Integrated Analytical Skills and Knowledge Courses

IASK is comprised of the following six courses:

  •  IASK 101-3: Ways of Knowing: What is Knowledge? (Dr. Lisa Dickson, English)

  • IASK 102-3: Waves of Globalization (Dr. Paul Bowles, Economics)

  • IASK 103-3: Foundations of Learning I (Dr. Tracy Summerville, Political Science)

  • IASK 105-3: What is Security? (Dr. Heather Smith, International Studies)

  • IASK 106-3: Foundations of Learning II (Dr. Tracy Summerville, Political Science)

  • IASK 107-3: Special Topics (Dr. Ross Hoffman, First Nations Studies)

Course Descriptions:

IASK 101-3 Ways of Knowing: This course introduces students to the "ways of knowing" that inform and shape the Humanities and Social Sciences. It is based on three main questions related to knowledge: What is it and how is it defined? How do we assess it? How do we communicate it? Related questions include: What forms does knowledge take? What counts as knowledge? Who has the power to define what counts as knowledge? Is there only one "truth?" How do we know what is credible? How do we share knowledge? Who gets to share knowledge? In other words, is knowledge political? What practices define the ways Humanities and Social Science disciplines define, assess and communicate knowledge? Student participation in "hands-on" learning is a key element of the course structure.

IASK 102-3 Waves of Globalization: “Globalization” is one of the most popular words in the Social Sciences today. It is also one whose meaning has been much debated. The purpose of this course is to introduce students to the ways in which globalization has occurred, its causes and its consequences, as a way of better understanding what the concept means and how it affects us today.

IASK 103-3 Foundations of Learning I: This course parallels and complements the other two IASK courses offered during the same semester, and integrates foundational readings and course content. The course focuses on critical thinking; academic reading and writing; oral presentation; library skills; and peer learning. Students meet the course objectives by working together in cohorts to discuss and practice university-level standards for writing and critical thought.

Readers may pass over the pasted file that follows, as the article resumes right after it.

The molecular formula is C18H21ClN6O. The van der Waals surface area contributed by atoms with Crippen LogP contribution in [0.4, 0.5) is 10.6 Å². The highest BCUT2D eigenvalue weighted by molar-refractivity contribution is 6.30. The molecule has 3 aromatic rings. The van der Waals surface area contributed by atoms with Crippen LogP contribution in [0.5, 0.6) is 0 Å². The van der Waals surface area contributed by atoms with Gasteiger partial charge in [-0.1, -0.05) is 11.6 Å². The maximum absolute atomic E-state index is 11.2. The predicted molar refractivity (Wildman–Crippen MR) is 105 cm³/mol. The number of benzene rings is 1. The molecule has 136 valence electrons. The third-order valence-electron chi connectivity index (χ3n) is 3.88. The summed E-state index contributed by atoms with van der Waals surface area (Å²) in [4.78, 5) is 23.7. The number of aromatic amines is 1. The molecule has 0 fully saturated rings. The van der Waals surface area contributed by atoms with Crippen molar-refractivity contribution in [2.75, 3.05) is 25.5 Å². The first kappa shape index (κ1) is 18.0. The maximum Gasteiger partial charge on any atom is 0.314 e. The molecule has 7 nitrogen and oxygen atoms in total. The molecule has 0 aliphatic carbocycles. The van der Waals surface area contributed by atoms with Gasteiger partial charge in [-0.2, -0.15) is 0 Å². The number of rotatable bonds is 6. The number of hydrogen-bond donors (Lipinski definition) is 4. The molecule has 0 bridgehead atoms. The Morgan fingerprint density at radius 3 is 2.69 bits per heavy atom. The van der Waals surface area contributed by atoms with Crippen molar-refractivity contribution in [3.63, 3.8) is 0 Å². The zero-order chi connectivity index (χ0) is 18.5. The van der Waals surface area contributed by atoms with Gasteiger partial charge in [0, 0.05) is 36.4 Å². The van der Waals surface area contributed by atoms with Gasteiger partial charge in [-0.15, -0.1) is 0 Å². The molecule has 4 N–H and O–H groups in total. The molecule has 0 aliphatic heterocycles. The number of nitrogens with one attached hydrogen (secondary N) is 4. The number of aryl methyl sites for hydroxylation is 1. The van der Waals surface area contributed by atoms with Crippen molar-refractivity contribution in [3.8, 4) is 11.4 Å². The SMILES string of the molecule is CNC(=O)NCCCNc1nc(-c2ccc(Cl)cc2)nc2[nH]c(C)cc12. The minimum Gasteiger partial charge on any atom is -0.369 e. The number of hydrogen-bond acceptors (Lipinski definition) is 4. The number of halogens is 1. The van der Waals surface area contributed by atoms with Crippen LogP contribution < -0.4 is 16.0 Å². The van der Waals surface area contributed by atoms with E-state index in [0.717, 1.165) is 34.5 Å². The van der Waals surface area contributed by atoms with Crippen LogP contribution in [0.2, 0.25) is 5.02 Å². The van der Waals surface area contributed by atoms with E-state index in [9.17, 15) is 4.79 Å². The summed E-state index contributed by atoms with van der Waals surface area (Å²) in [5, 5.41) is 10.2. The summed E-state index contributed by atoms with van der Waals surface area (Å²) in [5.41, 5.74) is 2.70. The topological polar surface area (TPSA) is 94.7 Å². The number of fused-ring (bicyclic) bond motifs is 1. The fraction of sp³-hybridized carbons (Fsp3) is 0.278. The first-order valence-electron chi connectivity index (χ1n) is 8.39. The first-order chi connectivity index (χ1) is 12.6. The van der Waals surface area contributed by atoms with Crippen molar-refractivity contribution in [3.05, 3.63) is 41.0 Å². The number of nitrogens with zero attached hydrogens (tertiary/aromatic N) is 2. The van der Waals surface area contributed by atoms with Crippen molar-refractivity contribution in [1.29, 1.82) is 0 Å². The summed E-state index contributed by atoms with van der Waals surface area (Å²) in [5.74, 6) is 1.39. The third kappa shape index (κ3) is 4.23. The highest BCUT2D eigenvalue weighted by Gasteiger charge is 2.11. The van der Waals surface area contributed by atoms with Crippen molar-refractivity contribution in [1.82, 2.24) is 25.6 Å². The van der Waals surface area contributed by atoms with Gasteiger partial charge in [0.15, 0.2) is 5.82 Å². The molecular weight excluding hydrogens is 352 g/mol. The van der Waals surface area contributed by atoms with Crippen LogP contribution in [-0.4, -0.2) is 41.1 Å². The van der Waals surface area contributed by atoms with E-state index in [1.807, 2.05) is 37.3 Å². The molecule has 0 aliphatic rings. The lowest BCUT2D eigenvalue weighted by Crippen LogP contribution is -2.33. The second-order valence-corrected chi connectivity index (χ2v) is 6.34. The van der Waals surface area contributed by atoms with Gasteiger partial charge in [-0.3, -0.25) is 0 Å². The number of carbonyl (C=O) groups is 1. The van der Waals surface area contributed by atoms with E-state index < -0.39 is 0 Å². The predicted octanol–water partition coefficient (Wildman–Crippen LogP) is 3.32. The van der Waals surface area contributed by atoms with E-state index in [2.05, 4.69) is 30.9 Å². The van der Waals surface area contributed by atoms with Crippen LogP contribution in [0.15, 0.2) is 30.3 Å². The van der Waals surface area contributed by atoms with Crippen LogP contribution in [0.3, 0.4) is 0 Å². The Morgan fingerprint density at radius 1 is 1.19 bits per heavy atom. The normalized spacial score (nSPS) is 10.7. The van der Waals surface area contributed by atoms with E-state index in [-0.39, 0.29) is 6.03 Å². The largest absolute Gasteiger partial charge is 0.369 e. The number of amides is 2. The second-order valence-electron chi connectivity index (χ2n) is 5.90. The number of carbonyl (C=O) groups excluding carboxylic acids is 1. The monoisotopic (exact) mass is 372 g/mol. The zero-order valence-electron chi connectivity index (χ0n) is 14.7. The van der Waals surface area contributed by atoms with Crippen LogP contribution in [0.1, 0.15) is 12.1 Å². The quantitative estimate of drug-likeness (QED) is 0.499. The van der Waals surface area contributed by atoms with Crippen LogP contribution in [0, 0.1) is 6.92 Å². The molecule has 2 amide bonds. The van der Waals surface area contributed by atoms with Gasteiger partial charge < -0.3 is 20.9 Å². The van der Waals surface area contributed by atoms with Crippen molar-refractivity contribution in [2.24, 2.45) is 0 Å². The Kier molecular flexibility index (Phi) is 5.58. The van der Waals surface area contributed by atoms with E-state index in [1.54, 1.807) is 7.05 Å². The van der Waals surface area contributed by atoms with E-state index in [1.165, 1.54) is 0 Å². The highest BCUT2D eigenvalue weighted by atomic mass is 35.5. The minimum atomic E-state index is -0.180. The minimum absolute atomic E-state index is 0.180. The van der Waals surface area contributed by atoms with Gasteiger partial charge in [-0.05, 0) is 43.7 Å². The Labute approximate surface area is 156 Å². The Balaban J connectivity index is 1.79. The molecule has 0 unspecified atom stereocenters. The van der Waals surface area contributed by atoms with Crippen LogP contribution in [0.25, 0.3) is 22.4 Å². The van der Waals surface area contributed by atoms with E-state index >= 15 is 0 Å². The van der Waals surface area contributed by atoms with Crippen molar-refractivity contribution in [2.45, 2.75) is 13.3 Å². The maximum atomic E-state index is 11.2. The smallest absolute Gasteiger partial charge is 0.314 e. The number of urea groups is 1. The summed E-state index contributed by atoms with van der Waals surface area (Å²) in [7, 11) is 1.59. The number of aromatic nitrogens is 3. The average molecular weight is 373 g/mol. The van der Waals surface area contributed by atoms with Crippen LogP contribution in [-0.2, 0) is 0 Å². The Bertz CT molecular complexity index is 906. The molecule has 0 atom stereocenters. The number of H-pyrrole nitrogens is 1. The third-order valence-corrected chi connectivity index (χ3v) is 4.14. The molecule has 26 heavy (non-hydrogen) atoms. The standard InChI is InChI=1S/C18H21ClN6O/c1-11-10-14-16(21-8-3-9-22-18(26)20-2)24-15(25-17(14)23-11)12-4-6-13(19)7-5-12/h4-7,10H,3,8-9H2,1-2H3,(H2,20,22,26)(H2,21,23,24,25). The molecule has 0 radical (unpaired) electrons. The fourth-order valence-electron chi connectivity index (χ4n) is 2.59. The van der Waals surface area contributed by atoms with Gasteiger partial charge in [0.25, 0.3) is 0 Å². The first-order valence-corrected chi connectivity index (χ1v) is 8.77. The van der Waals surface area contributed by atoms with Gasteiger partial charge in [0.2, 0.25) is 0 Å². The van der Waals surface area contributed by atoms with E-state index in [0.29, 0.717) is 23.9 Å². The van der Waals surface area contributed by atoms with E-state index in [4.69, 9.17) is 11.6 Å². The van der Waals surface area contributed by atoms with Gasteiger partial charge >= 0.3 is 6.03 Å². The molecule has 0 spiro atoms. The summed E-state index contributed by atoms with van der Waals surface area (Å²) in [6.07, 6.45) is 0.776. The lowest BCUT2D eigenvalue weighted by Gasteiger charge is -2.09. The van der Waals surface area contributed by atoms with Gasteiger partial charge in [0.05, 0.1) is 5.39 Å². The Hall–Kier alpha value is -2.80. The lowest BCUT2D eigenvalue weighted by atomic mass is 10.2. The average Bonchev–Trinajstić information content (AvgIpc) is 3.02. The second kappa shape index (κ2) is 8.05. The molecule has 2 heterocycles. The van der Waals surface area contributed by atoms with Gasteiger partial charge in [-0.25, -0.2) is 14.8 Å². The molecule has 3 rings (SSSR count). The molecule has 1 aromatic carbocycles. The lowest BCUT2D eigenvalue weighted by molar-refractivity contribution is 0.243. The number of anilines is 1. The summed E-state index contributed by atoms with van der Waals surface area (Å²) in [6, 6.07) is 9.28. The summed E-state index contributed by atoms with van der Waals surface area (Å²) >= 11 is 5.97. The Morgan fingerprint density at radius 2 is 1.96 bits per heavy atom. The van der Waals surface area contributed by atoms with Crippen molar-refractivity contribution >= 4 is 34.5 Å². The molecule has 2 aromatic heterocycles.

IASK 105-3 What is Security?: Focusing on different interpretations of the concept of security, students explore how security is subject to various interpretations over time and how different locations in society and across cultures can result in alternative understandings of security.

IASK 106-3 Foundations of Learning II: This course parallels and complements the other two IASK courses offered during the same semester, and integrates foundational readings and course content. The course focuses on critical thinking; academic reading and writing; oral presentation; library skills; and peer learning. Students meet the course objectives by working together in cohorts to discuss and practice university-level standards for writing and critical thought.

IASK 107-3 Special Topics: This course is one of the "big question courses" that is part of the IASK Program.  Based on themes of "intersections and conversations," the curriculum celebrates and respects the past, challenges students to think in diverse and creative ways, and fosters awareness of and connection to our communities and the world.  This course may be repeated for a maximum of 6 credit hours.